Trek in a new direction with these lesser-known Valley hikes.
There's no shortage of hiking trails in Arizona. Perhaps the most comprehensive guide to hiking in our state, arizonahiking.blogspot.com – authored by none other than PHOENIX magazine's resident hiking expert, Mare Czinar – covers more than 500 trails, and Czinar says many others exist. Though local hikers tend to gravitate to well-known and well-trodden urban trails like Piestewa Peak, Papago Park and Camelback Mountain, the Valley has plenty of less-traveled options for folks who want to enjoy a good quad burn while communing with nature. Here are a few hiking-guru-approved alternatives to our typical tracks.
Get in advanced shape with paleo-fitness exercises at these Valley sweat spots.
This isn’t Sparta. While our ancestors had to hunt big game for food and fight with swords to protect their land, we have the luxury of drive-thrus and property deeds. We also have Nautilus machines and boutique gym technology to stay in shape – but who needs ‘em? Finding your inner Spartan with paleo-fitness exercises like tire throwing, rope climbing, and kettle bell lifting can be fun and effective.
Give your fitness routine a bounce with dodgeball and other team sports.
Think you mastered dodgeball in elementary school? Take the venerable playground sport to the next level with team leagues, currently enjoying a post-Dodgeball: The Movie renaissance at a variety of Valley sports and fitness venues.
Martial arts-based fitness routines deliver a KO punch to gym boredom
Multitaskers love the idea of staying in shape while learning a new way to express themselves. Though one could conceivably achieve this by finger painting while sitting on a body ball, Axé Capoeira Arizona has a much more dynamic and fun proposition. Specializing in the Afro-Brazilian art of capoeira, which combines dance, martial arts and music, the Scottsdale studio will keep you entertained and sweating in a way your nightly spin class never could.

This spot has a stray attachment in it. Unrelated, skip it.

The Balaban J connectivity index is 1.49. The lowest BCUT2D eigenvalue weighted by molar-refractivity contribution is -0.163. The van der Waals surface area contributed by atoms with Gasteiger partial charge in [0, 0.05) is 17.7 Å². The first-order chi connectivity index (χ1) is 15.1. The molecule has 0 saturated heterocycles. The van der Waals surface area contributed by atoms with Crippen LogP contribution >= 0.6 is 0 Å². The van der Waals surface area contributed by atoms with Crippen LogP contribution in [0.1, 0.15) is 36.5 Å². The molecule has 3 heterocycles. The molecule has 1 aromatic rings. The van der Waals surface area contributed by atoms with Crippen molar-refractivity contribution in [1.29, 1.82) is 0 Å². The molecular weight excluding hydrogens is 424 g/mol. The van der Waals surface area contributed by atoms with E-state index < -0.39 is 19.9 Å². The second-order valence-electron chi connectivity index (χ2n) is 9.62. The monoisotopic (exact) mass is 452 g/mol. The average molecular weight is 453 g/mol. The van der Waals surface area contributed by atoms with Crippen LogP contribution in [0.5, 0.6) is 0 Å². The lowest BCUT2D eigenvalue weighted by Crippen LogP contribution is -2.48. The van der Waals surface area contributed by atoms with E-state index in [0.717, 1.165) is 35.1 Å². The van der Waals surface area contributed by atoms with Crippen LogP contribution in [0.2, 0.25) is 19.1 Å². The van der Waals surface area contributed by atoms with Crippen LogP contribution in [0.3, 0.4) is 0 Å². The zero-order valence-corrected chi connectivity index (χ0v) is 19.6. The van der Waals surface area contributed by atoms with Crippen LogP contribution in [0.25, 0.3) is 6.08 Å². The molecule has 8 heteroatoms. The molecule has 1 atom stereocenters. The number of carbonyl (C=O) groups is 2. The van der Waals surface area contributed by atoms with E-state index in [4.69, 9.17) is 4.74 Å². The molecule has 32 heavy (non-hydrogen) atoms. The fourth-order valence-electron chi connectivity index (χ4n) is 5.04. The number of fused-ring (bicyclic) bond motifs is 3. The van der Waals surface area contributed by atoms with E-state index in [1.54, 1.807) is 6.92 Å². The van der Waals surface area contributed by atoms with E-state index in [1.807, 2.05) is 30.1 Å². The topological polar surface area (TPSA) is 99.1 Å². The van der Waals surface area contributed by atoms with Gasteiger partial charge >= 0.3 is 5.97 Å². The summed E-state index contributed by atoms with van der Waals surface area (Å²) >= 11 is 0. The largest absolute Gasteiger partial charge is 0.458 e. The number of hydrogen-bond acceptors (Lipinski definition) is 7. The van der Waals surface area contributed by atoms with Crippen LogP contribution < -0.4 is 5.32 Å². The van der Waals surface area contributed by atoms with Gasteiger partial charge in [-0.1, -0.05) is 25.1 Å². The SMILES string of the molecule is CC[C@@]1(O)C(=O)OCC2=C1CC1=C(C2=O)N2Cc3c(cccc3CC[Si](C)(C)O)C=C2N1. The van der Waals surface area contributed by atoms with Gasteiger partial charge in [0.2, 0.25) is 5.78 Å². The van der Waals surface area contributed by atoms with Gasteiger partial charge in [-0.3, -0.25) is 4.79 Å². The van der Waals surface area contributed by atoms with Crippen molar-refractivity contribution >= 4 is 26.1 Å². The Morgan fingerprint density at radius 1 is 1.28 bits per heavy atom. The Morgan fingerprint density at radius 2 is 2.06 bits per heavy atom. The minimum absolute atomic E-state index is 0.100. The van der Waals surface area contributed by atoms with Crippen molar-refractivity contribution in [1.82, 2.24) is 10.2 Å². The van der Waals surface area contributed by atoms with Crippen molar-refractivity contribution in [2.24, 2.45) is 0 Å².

Small, boutique gyms’ personalized fitness programs offer a haute alternative to same-same training routines.
Going to a crowded gym and doing the same basic workout every time can get bone-crushingly dull. So Jenny Cushing decided to try something else, namely a Systeme Dynamique workout class in Los Angeles designed by celebrity trainer Sebastien Lagree. She fell in love with the program and ultimately joined forces with pal Rachel Forman to bring Lagree’s workout to the Valley at their own gym, The Body Lab.
What happens when diet-minded doctors and celebrity chefs team up to fight inflammation and Alzheimer’s?
All kale breaks loose. Deliciously.
It’s a typical lunchtime at True Food Kitchen, and diners cram the entryway like vegetables jammed into a juicer. Fresh-faced waitresses in scallion-green shorts squeeze between patrons, carrying plates of tofu-shiitake lettuce wraps and kale salad topped with omega-3-rich wild-caught salmon. No one thought a health food eatery would become this popular, least of all founders Dr. Andrew Weil and restaurateur Sam Fox, the oil and vinegar partnership that’s shaking up the nation. A restaurant based on the tenets of the anti-inflammatory diet? How do you make that sexy?
A PHOENIX magazine editor scours the Valley for answers to his heart disease, consulting cardiovascular comrades like Suns player Channing Frye and local doctors.
Well, this is it,” the surgeon says, with an encouraging smile. “As you can see, it’s pretty compact. Nothing so terrible.”
Admittedly, the smooth, teardrop-shaped device in his hand – slightly larger than a Zippo lighter, and the same silvery color – is hardly terrifying. And it is relatively small. By smartphone standards, for example, it would be record-breakingly compact.